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Personal Injury Back

Can You Sue After a Slip and Fall?

| July 3, 2020

Slip and fall injuries are some of the most common types of injuries we see, especially in the winter months. According to the National Safety Council, about 9.2 million people were treated in emergency rooms for fall-related injuries in 2016. These types of accidents are particularly dangerous for the elderly, as falls are the #1 cause of death for older adults. Although slip and fall injuries sometimes “just happen,” in many other cases, the slip and fall was the result of someone else’s negligence. When that happens, you may be able to recover for your injuries through a personal injury action

Common Causes of Slip and Fall Accidents

Slip and fall accidents can occur virtually anywhere and at any time, but some of the most common causes of them are: 

  • Surface conditions: Indoor surfaces that are slippery due to spills or being freshly mopped and outdoor surfaces that are icy (such as parking lots and sidewalks) pose the greatest risk of slip and fall accidents. Uneven surfaces (such those caused by loose floorboards or potholes in parking lots) can also pose hazards.
  • Environmental conditions: Any environmental condition that causes a surface or pathway to be blocked can increase the chances of a slip and fall accident. This includes trash and debris on the floor, poor lighting, unsecured cords that cross walkways, and transitions from one type of flooring to another (such as from carpet to tile).
  • Occupational conditions: Certain workers are at greater risk of suffering injuries from slip and fall accidents due to occupational hazards inherent in their line of work, including construction workers, cleaning and custodial staff, food service industry workers, and house painters.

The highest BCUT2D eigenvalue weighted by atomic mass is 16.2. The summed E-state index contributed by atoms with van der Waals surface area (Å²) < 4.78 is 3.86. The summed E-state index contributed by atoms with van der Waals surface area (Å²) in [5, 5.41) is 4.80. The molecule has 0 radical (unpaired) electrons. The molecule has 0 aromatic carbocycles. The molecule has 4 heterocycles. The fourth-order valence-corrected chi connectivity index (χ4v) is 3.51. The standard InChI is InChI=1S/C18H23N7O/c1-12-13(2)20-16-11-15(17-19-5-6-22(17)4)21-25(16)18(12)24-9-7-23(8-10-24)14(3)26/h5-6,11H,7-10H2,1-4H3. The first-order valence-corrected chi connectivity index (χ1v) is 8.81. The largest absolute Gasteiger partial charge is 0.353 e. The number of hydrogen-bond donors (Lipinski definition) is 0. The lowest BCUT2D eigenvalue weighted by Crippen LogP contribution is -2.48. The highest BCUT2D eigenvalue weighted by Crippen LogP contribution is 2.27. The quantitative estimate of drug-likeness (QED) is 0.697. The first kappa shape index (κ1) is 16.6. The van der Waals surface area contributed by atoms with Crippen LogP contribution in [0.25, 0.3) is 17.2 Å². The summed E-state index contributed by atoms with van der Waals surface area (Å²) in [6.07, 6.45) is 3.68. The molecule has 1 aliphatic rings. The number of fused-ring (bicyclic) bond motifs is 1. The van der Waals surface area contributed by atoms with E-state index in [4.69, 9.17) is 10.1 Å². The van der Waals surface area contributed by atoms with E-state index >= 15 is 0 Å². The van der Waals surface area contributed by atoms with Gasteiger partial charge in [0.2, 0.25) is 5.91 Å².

Landowner Liability for Slips and Falls

All individuals having control over real property (including landowners and lessees) owe a general duty to keep visitors safe from injury due to unreasonable danger. If you slip and fall while you are a guest on someone else’s property, Maryland courts require that you prove three elements to prevail in a personal injury suit:

  1. The owner or occupant knew or should have known of the existence of the dangerous condition,
  2. The owner or occupant knew that a visitor would not be able to discover the danger, and
  3. The owner or occupant failed to make the condition safe or to warn the visitor of its existence

Of these three elements, the reasonableness of the landowner’s efforts to make the premises safe can often be the most complex. For example, assume that you are in a store and slip and fall on an ice cream cone that a toddler had dropped just two minutes earlier. Would it be reasonable to expect that an employee should have cleaned up the ice cream before you slipped? Probably not, since the employee barely had a chance to correct the condition before your accident. However, assume instead that you slip and fall in a pool of water that had been standing there for half an hour due to a leak in the roof that caused water to pool every time it rained. In that case, the employee’s failure to correct the dangerous condition likely is unreasonable, since he or she (a) knew that the roof leaked when it rained, and (b) had ample time to mop it up before your accident.

Contact a Waldorf Injury Lawyer

If you have been injured in a slip and fall accident, you may be able to recover for your injuries. For more information about slip and fall accidents, including what you must prove in order to prevail in a suit against a landowner, contact a Waldorf injury lawyer at the Law Office of Thomas E. Pyles by calling 301-705-5006